So walks aren’t as good as hits in terms of producing runs. They’re about 80% as good. But evaluating hitters based on at batting average would miss the value of walks. Just as using on-base percentage doesn’t measure power. 

Let’s get back to the 2018 Reds. They’re walking a lot. In almost ten percent (9.9%) of their plate appearances, the Reds are earning a free pass. That’s tied for second best in the majors, behind only the NL East first-place Philadelphia Phillies.

It’s also a marked improvement over 2017, when they walked 9.1% (ninth best) and 2016 when they walked just 7.4% (24th). The team walk-rate this June was 11.2% and has been 10.6% so far in July.

Before we break down the current Reds team and its walk-rate, let’s take a short trip down repressed memory lane back to 2004. Here’s a chart showing the Reds team walk-rate (red line) vs. the league average (blue line), with a curveball, the Reds line does not include Joey Votto.

2004-2006 should be called the Adam Dunn Era. The Reds walk-rate was substantially above league average and Adam Dunn is the main reason. Ryan Freel, Austin Kearns, Ken Griffey Jr., and Scott Hatteberg also played a role, but the Dunner and his career walk-rate of 15.8% was the primary driver. (Note: Dunn’s career number, which includes his decline years, is only a half-point lower than Joey Votto’s.)

2007 begins what I’d call the Brandon Phillips-Walt Jocketty-Dusty Baker-Billy Hamilton Era. Phillips started with the Reds in 2006. Walt Jocketty became general manager in 2008, shortly after Dusty Baker had been hired to manage.

Phillips had a 5.2% career walk-rate. Baker notoriously disparaged plate patience and base-clogging walks. Jocketty criticized Joey Votto’s approach and acquired players – including leadoff hitters – largely with indifference to walk-rate. Willy Taveras, Orlando Cabrera, Alex Gonzalez, Laynce Nix, Edgar Renteria, Jerry Hairston, Paul Janish, Chris Heisey, Billy Hamilton and Jose Peraza are a examples of Jocketty’s low-walk pattern. Even when Jocketty told fans he was out searching for more walks, he came back from the store with Marlon Byrd.

It’s plain that Walt Jocketty didn’t prioritize a player’s ability to walk. After the value of on-base percentage became recognized in nearly every front office, players with good walk-rates became more expensive. Jocketty’s track record shows that whenever push came to the slightest shove, he wouldn’t acquire the guys who walked. Meanwhile, as part of their rebuilding process, the Chicago Cubs did prioritize walks (and you thought that W flag stood for wins). 

So in the Phillips-Baker-Jocketty-Hamilton Era, the Reds (sans Votto) team walk-rate plunged far below league average. That trend deepened even after Dusty Baker left, due in large part to the Reds giving Billy Hamilton so many at bats. 

That 2013 spike has a simple explanation: Shin-Soo Choo (15.7% BB) in a contract year. To think that Jocketty was terrifyingly close to a 3-year commitment to Ben Revere (4.5% career BB-rate) instead of signing Choo. Fortunately, the Twins backed out on the Revere deal.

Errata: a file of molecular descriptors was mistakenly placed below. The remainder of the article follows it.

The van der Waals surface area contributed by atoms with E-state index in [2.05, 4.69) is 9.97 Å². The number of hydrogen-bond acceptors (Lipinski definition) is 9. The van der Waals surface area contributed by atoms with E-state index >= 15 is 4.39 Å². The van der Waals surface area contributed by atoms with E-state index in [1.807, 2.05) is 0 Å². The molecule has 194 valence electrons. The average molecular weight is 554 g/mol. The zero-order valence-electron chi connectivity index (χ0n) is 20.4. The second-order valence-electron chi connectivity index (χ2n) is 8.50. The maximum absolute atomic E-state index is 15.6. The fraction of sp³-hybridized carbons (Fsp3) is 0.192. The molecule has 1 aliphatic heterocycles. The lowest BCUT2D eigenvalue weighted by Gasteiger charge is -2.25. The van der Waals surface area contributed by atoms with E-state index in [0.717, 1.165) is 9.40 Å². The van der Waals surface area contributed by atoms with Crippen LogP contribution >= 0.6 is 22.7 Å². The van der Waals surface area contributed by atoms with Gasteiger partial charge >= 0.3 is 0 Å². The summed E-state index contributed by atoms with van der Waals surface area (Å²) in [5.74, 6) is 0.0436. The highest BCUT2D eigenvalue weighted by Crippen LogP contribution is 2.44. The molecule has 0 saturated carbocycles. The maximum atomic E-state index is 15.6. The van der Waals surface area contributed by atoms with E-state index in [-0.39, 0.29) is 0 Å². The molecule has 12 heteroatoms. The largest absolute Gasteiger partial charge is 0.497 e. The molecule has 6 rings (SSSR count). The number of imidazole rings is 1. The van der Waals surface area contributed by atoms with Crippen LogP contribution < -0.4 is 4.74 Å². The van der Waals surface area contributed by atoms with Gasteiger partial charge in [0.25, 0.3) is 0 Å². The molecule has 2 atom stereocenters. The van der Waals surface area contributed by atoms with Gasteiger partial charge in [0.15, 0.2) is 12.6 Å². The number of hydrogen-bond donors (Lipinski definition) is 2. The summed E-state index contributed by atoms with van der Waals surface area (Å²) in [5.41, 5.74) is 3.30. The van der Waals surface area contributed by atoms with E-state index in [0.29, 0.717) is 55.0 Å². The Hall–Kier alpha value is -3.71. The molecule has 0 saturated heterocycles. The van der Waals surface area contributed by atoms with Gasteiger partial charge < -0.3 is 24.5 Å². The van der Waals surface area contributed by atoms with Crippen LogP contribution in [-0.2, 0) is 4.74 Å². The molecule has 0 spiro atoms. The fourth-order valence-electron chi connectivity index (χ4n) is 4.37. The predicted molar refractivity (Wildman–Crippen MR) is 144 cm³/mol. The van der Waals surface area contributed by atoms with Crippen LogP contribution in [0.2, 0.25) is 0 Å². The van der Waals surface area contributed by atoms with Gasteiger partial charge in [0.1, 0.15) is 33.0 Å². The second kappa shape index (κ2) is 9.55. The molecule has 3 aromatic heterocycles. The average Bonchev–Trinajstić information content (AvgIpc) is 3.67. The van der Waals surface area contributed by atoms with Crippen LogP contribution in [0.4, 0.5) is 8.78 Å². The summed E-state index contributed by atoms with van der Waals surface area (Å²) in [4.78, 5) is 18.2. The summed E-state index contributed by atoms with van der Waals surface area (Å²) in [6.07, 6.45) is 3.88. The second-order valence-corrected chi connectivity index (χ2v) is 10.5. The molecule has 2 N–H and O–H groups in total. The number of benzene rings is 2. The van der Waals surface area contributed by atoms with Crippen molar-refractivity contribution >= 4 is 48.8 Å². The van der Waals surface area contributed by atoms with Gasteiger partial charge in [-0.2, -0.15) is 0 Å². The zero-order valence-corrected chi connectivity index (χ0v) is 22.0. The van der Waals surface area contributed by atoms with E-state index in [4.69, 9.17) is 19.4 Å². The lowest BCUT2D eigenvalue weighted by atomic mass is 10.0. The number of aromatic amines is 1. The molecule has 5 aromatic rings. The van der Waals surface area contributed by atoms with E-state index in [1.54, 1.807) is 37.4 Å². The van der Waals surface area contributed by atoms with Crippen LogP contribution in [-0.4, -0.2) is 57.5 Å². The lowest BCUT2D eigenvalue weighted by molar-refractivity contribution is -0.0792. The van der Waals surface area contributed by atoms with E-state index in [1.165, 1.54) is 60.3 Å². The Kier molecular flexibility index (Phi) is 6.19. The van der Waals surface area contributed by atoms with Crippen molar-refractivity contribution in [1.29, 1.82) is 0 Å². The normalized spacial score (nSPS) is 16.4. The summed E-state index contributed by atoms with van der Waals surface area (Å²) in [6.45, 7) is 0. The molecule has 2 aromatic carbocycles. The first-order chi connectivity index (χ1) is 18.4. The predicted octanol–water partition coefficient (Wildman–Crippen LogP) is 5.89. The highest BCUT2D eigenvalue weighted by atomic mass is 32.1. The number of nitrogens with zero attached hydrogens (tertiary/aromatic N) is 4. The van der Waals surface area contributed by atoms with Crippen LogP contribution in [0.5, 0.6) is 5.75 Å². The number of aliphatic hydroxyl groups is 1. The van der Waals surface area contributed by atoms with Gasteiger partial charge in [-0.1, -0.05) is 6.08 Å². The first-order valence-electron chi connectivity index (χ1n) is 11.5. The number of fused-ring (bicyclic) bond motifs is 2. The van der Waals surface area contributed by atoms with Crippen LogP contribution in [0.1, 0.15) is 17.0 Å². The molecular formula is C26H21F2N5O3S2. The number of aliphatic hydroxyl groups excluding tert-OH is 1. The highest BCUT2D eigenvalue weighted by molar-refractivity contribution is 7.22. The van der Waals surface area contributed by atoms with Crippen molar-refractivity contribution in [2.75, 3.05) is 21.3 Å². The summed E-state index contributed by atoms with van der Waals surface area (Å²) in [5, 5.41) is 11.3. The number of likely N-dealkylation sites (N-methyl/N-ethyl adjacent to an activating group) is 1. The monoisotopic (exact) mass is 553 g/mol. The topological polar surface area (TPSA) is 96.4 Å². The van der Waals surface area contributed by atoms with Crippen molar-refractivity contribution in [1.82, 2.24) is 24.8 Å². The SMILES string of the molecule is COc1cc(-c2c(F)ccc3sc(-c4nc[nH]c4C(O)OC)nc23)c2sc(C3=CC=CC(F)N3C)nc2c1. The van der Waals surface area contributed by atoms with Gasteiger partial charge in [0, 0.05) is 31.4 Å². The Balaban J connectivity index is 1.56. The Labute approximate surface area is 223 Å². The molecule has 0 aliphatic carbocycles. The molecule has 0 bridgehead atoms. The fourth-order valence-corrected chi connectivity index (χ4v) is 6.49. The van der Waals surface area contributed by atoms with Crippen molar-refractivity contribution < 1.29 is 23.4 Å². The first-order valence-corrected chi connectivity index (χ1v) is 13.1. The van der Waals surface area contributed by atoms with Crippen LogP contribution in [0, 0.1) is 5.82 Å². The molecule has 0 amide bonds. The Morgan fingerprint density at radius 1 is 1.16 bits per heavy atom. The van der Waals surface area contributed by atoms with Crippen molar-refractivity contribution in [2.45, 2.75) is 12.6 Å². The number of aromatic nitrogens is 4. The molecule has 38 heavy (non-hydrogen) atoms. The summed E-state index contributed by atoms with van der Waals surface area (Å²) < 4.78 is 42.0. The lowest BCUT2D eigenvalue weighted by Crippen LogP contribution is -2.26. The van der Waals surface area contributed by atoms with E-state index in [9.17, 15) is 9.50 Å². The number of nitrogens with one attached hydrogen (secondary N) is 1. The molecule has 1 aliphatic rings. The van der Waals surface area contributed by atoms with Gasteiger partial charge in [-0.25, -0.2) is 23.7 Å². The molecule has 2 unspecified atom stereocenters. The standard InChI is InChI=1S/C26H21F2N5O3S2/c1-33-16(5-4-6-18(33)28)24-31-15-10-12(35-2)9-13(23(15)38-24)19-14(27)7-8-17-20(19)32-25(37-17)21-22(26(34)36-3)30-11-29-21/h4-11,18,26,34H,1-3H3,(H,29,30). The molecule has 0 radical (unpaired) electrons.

The welcome upturn in walks in 2017 corresponded with Brandon Phillips leaving (not that he was the entire culprit) and moving Jocketty out of the main leadership chair. It marks the onset of Follow Joey Votto Era. In 2017, Eugenio Suarez and Zack Cozart adjusted their approaches (obligatory Votto influence post) and saw walk-rates jump from 8 to 13% and 7 to 12% respectively. As mentioned, the 2017 Reds subtracted Brandon Phillips (3.1% walk rate in 2016).

Not all the walk-rate factors were great in 2017. Jose Peraza (3.9%), Adam Duvall (6.0%) and Scooter Gennett (6.0%) had major roles with low walk-rates. Arismendy Alcantara walked twice in 108 plate appearances.

The walk-rate continued to increase in 2018 is due to a number of contributors. Billy Hamilton’s rate has jumped to 10.4%, Jesse Winker (15.3%) has 300+ plate appearances. Tucker Barnhart (10.2%) has continued to increase his rate. Adam Duvall (8.9%) is up. Alex Blandino (9.0%) has been a solid walker in his 145 plate appearances. Even Peraza (5.5%) and Gennett (6.8%) have caught the walking fever a bit for them.

In fact, the 2018 Reds walk-rate is above league average without counting Joseph Daniel Votto. Amazing. 

The outlook is bright. Nick Senzel (10.7%), Taylor Trammell (11.9%), Dilson Herrera (11.2% in his 155 MLB at bats), Tyler Stephenson (10.7%), Shed Long (10.1%) and Jeter Downs (10.8%) all have promising walk-rates.

Getting on base has fueled the Reds recent surge in run scoring. Taking walks is both a skill and an ethos, qualities the team management can reward or discourage. Let’s hope the Reds front office keeps acquiring and promoting players who demonstrate those attributes. 

[Data was collected Saturday, from FanGraphs, Baseball Savant, The Baseball Cube and Baseball-Reference.]